1. Getinge disappoints on earnings—again
Getinge stock took a nearly 10% tumble last week after releasing earnings that Reuters says lagged analyst expectations for the 7th straight quarter. Fourth-quarter sales were up slightly year-over-year, to 9.5 billion Swedish krona (about $1.08 billion), but profits were down nearly 5% to 952 million krona (about $108 million). The Swedish medical device company is still awaiting an FDA action plan for its Hechingen, Germany plant.
2. Cardinal Health wins $2.25B DoD contract
Cardinal Health has won a nearly $2.25 billion contract to provide brand name and generic medical surgical supplies to the U.S. military. Owens and Minor Distribution is receiving an additional $1.125 billion as part of the U.S. Defense Department contract. The Defense Department says its Medical Surgical Prime Vendor Generation V program received six offers for the contracts, which have a 30-month base with an up-to 5-month implementation period. Surgical supplies will go to the Army, Navy, Air Force, Marines, Coast Guard and federal civilian agencies.
3. Zimmer Biomet wins expanded FDA approval for Gel-One
FDA has approved an expanded 26-week efficacy claim for Zimmer Biomet’s Gel-One cross-linked hyaluronate, a single-injection viscosupplement to treat osteoarthritis-related knee pain. “The expanded efficacy claim not only strengthens our competitive positioning, but reinforces our commitment to alleviating pain and restoring mobility for patients at every stage in the continuum of musculoskeletal care, including conservative and non-surgical options,” David Nolan, a Zimmer Biomet group president, said in a Feb. 1 news release.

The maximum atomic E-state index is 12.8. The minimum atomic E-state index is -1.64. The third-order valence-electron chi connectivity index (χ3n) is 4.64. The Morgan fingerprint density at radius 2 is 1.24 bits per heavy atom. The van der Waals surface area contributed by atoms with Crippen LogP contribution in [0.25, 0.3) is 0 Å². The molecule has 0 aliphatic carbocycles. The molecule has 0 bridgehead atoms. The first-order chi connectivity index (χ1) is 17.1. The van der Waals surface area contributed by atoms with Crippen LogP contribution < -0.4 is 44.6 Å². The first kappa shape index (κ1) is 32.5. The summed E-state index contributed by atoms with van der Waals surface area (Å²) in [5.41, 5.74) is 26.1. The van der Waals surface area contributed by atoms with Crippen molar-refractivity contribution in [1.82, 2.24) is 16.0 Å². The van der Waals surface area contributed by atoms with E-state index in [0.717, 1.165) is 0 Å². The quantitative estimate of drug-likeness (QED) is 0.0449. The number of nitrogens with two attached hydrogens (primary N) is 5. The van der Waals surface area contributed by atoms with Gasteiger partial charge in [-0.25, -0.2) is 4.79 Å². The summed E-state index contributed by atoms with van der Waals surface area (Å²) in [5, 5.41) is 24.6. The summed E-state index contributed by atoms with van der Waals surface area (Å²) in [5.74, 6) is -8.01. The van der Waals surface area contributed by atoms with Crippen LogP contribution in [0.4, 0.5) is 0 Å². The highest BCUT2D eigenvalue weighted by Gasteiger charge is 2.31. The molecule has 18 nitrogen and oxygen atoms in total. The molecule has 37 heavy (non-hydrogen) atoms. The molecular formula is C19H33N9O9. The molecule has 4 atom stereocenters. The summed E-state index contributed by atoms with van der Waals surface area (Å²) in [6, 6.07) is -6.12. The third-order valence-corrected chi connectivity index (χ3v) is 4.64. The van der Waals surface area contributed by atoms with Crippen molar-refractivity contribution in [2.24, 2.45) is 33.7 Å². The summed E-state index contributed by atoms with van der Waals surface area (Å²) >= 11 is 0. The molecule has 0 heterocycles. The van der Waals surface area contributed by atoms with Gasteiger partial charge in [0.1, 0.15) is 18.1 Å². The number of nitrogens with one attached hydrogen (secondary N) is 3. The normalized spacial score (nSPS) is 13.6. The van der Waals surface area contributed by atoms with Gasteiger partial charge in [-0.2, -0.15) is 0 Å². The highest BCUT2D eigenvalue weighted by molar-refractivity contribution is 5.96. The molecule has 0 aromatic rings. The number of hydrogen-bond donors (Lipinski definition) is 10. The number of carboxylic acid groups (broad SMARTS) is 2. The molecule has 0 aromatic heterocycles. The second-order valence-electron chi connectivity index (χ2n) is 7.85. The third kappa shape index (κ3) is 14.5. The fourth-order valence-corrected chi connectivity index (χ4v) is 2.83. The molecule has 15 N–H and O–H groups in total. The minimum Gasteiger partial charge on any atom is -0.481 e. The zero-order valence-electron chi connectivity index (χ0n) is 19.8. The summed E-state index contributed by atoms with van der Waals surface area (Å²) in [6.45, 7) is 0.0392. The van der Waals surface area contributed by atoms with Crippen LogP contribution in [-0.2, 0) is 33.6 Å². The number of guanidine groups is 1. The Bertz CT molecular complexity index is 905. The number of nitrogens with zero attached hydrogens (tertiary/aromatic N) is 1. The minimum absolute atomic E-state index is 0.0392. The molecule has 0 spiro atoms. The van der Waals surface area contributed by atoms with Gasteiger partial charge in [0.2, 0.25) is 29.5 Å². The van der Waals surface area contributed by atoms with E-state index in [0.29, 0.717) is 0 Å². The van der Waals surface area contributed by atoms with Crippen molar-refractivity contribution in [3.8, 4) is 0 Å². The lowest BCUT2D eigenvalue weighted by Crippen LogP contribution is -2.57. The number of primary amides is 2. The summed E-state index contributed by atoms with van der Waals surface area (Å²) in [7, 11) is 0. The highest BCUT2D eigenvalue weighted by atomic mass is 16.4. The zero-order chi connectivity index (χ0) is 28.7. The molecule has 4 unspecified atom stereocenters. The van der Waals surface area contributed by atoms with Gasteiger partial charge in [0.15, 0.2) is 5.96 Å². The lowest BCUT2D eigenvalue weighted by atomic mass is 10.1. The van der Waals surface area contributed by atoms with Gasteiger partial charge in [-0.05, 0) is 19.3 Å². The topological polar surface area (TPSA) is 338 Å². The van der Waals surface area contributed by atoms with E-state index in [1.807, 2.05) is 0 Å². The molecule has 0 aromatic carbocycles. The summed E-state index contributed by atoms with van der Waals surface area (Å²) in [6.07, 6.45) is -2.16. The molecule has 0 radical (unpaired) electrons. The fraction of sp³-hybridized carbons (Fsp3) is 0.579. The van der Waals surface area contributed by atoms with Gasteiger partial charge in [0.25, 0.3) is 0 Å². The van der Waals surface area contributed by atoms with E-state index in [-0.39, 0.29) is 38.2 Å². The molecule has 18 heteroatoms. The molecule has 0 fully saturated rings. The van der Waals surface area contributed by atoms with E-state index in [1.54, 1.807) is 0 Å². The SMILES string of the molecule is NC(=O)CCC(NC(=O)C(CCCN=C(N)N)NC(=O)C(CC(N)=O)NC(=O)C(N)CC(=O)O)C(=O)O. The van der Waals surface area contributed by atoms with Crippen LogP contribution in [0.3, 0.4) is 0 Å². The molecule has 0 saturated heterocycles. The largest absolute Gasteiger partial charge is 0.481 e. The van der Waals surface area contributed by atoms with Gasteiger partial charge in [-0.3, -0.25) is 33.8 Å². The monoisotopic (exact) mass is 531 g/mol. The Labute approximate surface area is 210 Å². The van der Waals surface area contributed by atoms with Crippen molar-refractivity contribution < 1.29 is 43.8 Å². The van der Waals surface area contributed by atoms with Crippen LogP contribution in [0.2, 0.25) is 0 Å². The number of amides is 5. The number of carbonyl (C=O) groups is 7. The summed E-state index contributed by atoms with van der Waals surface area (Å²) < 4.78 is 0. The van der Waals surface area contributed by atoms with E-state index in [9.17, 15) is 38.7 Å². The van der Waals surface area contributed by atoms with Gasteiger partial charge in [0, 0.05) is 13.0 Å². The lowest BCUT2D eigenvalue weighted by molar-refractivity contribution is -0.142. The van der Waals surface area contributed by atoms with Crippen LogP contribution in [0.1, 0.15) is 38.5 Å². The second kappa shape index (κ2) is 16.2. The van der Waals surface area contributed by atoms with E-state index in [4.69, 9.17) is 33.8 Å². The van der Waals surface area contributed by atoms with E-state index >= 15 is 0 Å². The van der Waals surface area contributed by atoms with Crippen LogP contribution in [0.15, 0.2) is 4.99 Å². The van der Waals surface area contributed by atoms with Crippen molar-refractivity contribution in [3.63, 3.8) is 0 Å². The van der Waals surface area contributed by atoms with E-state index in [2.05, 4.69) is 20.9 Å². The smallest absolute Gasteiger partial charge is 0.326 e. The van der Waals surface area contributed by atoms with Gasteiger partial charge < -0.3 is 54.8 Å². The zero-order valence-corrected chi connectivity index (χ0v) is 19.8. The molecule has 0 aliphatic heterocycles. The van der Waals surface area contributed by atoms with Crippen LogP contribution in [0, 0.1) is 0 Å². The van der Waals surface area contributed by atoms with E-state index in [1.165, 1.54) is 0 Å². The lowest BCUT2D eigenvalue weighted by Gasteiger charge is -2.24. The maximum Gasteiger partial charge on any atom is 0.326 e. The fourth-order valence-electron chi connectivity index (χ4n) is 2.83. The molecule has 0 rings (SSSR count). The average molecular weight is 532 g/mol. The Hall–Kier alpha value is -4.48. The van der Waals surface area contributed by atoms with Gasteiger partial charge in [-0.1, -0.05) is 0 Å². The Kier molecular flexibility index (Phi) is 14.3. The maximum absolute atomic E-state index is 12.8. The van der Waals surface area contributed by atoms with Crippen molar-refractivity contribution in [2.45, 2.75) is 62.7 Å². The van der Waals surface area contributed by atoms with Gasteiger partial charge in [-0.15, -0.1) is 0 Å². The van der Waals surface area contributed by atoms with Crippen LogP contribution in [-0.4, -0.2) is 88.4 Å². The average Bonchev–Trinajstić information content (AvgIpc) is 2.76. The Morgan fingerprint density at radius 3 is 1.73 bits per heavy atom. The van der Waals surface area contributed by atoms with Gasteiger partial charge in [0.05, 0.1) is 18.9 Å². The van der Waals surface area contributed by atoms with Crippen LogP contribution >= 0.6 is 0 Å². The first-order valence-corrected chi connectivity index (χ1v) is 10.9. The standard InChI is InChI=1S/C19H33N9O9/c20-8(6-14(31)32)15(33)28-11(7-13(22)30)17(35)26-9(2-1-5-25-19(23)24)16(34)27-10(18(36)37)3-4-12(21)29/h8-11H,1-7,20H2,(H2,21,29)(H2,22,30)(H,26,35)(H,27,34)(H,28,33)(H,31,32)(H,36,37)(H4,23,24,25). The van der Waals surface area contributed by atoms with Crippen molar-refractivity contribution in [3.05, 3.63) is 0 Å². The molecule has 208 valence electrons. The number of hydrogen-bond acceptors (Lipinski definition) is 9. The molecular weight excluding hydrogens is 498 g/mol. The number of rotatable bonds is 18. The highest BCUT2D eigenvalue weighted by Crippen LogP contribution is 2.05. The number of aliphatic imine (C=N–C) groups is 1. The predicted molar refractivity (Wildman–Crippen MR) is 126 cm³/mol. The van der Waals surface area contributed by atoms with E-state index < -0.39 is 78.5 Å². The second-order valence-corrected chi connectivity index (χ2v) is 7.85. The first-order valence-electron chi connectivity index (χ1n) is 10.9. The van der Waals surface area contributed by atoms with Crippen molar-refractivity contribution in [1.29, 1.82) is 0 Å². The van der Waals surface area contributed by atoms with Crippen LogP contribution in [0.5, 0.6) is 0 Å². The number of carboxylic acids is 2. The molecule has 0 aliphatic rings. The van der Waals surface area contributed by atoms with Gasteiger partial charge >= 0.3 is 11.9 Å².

4. Biogen closes separation of hemophilia biz
Biogen on Feb. 1 announced that it has complete the spinoff of its hemophilia business, which is now called Bioverativ and is trading on the Nasdaq under the symbol BIVV. Bioverativ’s extended half-life therapies for hemophilia brought in $888 million in sales last year. “We are fortunate to launch in a strong financial position, with two innovative products for hemophilia that are continuing to show strong growth, significant capital to fund investment in future innovation, and a foundation of truly remarkable science on which we hope to develop the next generation of therapies for patients,” said Bioverativ CEO John Cox.
5. FDA clears Cambridge Cognition’s touchscreen memory test
Cambridge Cognition Holdings, a digital health company focused on neuroscience, has won FDA 510(k) clearance to sell its Cantab Mobile product as a medical device, the company said Jan. 25. Cambridge designed Cantab Mobile to detect clinically-relevant memory impairment in older people.
6. Biolase wins FDA nod for Epic Pro dental laser
Dental laser company Biolase says FDA has cleared its new Epic Pro laser system. Biolase officials boast that the Epic Pro offers higher laser power than most diode lasers in dentistry. Biolase developed the laser with IPG Medical Corp., a subsidiary of IPG Photonics Corp. “The Epic Pro with IPG Medical’s super pulse diode laser offers all new computer-controlled thermal super pulsing capability with real-time tip temperature monitoring and automatic power control designed to assist dentists in performing procedures quickly and with great precision,” PG Medical President Gregory Altshuler said in a Jan. 23 news release.
7. FDA clears Precision Spine’s ShurFit ACIF 2C system
Precision Spine announced Jan. 18 that FDA has granted 510(k) clearance to its ShurFit ACIF 2C anterior cervical interbody system. Precision Spine makes the ShurFit system from medical grade polyetheretherketone, coating it with both commercially pure titanium and hydroxyapatite. The biomaterials combination is meant to better achieve biologic fusion.